PALACPAC NIRIANNE MARIE QUERIJERO (SA Prof.)Department of Malaria Vaccine Development

Q1 Where are you from? Which part of your country?

I am from the Philippines, born in Manila but moved to Los Baños, Laguna (around 63 km southeast of Manila) prior to being here in Japan.  Los Baños (“bathing place” in Spanish) is known for hot springs, the volcano Maria Makiling and the largest freshwater lake in the Philippines, Laguna de Bay.

Q2 Do you have brothers or sisters?

4 brothers

Q3 Please tell us your favorite things.

Book: books by Mitch Albom, detective/espionage books

Movie: Pixar and Disney movies, also the Japanese movie “Your name”

Food: coke, ice cream, chocolate (currently in that order as “energy” foods)

Place: Minoo

Sports: bowling, swimming

Q4 What is your hobby? Are you into something now?

I like to read, cook (but not conventional or thru cookbooks—more of like mixing any ingredient available or “tekitou”), and do outreach activities.

Q5 What did you do for club activities and lessons, etc. when you were a teenager ?

I did karate, “elementary” piano, camping, outreach activities.

Q6 What was the most enthusiastic thing when you were in university ?

To get the Bachelor’s degree, I studied and had a part-time job; to get my Master’s degree, I was working and part-time studying. During this time, I also like doing small souvenirs for weddings, birthdays, etc.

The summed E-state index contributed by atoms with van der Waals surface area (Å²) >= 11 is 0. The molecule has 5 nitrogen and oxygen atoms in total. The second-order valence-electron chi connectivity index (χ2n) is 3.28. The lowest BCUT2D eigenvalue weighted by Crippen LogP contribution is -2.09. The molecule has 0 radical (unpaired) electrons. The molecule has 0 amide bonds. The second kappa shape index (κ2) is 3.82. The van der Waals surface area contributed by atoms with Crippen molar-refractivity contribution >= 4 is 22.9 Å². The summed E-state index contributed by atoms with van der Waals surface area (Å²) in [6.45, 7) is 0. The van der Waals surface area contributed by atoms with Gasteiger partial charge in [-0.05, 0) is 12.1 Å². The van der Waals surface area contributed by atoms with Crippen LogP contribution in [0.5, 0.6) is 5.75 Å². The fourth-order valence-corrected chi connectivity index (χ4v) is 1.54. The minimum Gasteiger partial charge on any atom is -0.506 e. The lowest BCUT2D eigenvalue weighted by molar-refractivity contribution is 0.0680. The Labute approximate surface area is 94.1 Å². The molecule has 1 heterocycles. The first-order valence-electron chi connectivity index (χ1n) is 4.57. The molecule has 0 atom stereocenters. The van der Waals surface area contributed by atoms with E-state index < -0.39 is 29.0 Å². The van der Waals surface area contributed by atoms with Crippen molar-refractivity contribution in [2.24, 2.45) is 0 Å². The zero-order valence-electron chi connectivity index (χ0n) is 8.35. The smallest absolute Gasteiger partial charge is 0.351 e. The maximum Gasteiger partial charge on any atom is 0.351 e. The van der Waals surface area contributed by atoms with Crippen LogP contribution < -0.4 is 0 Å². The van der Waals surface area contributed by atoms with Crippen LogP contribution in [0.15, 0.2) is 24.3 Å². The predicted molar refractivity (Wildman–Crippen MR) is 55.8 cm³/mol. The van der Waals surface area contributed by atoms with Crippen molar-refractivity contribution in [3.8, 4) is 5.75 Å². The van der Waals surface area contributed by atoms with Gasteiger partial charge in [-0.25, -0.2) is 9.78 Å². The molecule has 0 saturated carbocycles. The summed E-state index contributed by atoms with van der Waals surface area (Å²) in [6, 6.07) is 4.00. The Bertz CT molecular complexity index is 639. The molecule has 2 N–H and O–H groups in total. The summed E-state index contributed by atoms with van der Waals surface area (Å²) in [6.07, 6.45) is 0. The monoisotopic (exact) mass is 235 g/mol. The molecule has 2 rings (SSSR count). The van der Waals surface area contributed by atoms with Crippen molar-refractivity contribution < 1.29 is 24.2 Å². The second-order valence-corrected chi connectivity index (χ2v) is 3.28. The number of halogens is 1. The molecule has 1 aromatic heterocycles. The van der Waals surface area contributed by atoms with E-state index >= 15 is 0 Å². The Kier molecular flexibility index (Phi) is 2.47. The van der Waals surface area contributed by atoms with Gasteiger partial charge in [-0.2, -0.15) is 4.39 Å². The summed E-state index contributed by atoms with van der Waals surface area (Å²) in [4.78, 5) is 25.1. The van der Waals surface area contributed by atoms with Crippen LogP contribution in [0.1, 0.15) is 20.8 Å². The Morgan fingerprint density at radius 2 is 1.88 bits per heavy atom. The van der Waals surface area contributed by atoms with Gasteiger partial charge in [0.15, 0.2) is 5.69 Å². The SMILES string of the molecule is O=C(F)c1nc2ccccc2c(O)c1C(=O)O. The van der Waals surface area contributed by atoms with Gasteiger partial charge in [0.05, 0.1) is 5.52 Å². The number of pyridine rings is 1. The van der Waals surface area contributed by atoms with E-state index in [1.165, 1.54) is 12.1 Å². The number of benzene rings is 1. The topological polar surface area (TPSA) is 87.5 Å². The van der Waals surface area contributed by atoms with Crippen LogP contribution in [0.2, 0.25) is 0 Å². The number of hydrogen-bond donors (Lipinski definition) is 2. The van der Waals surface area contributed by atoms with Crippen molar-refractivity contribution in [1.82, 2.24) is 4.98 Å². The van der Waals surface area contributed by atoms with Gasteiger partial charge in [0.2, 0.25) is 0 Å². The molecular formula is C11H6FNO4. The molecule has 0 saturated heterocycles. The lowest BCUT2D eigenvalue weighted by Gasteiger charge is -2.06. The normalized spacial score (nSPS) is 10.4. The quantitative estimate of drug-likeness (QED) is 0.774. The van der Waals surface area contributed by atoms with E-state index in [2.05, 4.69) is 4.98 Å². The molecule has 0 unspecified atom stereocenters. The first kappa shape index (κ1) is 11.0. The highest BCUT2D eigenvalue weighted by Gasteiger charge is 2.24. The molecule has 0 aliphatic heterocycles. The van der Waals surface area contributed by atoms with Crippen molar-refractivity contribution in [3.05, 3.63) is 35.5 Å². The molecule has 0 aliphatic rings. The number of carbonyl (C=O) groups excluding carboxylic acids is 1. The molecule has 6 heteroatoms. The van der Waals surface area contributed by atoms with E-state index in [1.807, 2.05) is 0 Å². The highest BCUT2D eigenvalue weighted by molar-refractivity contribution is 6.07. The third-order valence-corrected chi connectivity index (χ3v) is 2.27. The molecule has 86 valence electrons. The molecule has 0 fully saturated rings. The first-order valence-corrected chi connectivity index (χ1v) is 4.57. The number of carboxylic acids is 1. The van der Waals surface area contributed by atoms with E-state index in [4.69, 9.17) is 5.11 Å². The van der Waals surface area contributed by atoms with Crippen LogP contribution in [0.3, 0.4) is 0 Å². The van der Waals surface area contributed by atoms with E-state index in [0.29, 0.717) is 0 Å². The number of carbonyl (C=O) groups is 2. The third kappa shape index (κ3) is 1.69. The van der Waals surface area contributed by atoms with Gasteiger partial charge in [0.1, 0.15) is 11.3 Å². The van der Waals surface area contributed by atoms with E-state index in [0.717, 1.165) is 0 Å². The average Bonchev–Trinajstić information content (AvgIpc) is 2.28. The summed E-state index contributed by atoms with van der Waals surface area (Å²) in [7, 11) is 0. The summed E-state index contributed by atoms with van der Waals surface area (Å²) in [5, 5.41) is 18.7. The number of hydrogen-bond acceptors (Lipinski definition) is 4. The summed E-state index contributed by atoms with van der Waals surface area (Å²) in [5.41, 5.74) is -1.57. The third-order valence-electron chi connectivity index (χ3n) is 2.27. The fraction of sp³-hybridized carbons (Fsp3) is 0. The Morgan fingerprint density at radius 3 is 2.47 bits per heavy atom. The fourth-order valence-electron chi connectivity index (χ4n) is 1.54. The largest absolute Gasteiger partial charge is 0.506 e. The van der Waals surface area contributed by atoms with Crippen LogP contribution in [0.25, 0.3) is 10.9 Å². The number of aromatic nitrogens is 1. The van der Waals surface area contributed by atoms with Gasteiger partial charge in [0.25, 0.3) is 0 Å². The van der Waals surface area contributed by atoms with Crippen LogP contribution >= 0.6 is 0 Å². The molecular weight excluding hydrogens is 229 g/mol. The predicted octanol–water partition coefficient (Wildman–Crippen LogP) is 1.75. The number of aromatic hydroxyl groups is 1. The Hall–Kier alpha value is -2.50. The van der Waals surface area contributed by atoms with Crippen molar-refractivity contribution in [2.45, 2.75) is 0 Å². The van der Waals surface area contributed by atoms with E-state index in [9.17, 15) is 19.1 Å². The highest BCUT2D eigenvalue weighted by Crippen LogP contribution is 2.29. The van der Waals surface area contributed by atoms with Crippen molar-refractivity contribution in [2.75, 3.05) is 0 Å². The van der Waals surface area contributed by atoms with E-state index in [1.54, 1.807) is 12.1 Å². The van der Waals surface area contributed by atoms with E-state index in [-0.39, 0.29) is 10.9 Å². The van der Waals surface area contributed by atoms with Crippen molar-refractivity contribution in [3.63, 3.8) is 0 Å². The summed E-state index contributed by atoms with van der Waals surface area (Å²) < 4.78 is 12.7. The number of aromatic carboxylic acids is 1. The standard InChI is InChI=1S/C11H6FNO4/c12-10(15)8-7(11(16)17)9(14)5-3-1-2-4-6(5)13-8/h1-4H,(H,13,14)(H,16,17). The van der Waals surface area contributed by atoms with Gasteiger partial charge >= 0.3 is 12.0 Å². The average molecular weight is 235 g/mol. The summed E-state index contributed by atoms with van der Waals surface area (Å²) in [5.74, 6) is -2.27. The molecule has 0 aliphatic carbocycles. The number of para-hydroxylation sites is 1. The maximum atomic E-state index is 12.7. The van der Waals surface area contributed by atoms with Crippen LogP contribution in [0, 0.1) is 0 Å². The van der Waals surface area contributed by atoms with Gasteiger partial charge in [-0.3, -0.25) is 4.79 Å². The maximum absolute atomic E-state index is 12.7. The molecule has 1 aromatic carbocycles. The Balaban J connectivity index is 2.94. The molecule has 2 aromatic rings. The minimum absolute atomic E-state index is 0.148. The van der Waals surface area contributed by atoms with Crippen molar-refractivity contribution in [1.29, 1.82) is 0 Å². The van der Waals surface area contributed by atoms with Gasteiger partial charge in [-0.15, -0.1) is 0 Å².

Q7 How did you get into the career of researcher?

I became interested in science because of my high school biology teacher who in lecturing would draw in the blackboard: sticks, circles, boxes, etc. (not words), and when the class would end you see a sort of 3D picture of what she was describing. I also love applied sciences and translational research, as well as meeting people and trying to see (or letting them see) how science can help them.

Q8 Please tell us about the moment when you got most excited on researching.

When it seems that all data “fits” (even negative data!) and then you see clues that help you understand the jigsaw puzzle, making you pursue further. This was especially true in our recent trial: when in a Ugandan café the vaccine candidate developed by Prof Horii got its first promising clinical trial data in Africa.